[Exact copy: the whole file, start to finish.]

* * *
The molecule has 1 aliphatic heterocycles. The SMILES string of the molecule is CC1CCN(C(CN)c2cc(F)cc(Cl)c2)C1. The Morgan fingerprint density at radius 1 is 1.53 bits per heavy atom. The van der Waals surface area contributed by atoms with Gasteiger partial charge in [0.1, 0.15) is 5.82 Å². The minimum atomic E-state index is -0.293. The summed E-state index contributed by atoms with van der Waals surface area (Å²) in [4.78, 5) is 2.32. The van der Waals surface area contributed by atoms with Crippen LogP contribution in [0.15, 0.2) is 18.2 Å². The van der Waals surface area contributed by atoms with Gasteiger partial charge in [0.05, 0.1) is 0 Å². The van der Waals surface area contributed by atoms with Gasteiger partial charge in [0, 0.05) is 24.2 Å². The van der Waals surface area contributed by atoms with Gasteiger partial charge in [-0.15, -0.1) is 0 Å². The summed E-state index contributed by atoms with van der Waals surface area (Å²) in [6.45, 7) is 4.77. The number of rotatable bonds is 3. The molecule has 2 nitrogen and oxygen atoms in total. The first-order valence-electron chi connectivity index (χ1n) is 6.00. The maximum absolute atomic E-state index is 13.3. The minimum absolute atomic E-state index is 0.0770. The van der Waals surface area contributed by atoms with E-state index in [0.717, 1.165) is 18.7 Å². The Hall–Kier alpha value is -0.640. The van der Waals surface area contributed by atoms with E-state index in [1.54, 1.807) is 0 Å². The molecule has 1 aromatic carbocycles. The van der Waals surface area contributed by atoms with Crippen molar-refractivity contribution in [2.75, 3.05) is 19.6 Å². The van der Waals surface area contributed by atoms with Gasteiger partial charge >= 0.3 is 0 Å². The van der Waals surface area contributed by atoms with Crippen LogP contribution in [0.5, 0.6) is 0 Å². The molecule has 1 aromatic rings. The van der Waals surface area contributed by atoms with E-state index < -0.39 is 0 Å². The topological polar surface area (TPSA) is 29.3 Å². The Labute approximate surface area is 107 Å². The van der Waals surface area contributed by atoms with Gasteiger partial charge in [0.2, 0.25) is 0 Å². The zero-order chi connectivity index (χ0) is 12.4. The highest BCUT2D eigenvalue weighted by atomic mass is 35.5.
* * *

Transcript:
The molecule has 1 aliphatic heterocycles. The SMILES string of the molecule is CC1CCN(C(CN)c2cc(F)cc(Cl)c2)C1. The Morgan fingerprint density at radius 1 is 1.53 bits per heavy atom. The van der Waals surface area contributed by atoms with Gasteiger partial charge in [0.1, 0.15) is 5.82 Å². The minimum atomic E-state index is -0.293. The summed E-state index contributed by atoms with van der Waals surface area (Å²) in [4.78, 5) is 2.32. The van der Waals surface area contributed by atoms with Crippen LogP contribution in [0.15, 0.2) is 18.2 Å². The van der Waals surface area contributed by atoms with Gasteiger partial charge in [0.05, 0.1) is 0 Å². The van der Waals surface area contributed by atoms with Gasteiger partial charge in [0, 0.05) is 24.2 Å². The van der Waals surface area contributed by atoms with Gasteiger partial charge in [-0.15, -0.1) is 0 Å². The summed E-state index contributed by atoms with van der Waals surface area (Å²) in [6.45, 7) is 4.77. The number of rotatable bonds is 3. The molecule has 2 nitrogen and oxygen atoms in total. The first-order valence-electron chi connectivity index (χ1n) is 6.00. The maximum absolute atomic E-state index is 13.3. The minimum absolute atomic E-state index is 0.0770. The van der Waals surface area contributed by atoms with E-state index in [0.717, 1.165) is 18.7 Å². The Hall–Kier alpha value is -0.640. The van der Waals surface area contributed by atoms with E-state index in [1.54, 1.807) is 0 Å². The molecule has 1 aromatic carbocycles. The van der Waals surface area contributed by atoms with Crippen molar-refractivity contribution in [2.75, 3.05) is 19.6 Å². The van der Waals surface area contributed by atoms with Gasteiger partial charge >= 0.3 is 0 Å². The van der Waals surface area contributed by atoms with Crippen LogP contribution in [0.5, 0.6) is 0 Å². The molecule has 1 aromatic rings. The van der Waals surface area contributed by atoms with E-state index < -0.39 is 0 Å². The topological polar surface area (TPSA) is 29.3 Å². The Labute approximate surface area is 107 Å². The van der Waals surface area contributed by atoms with Gasteiger partial charge in [0.2, 0.25) is 0 Å². The zero-order chi connectivity index (χ0) is 12.4. The highest BCUT2D eigenvalue weighted by atomic mass is 35.5.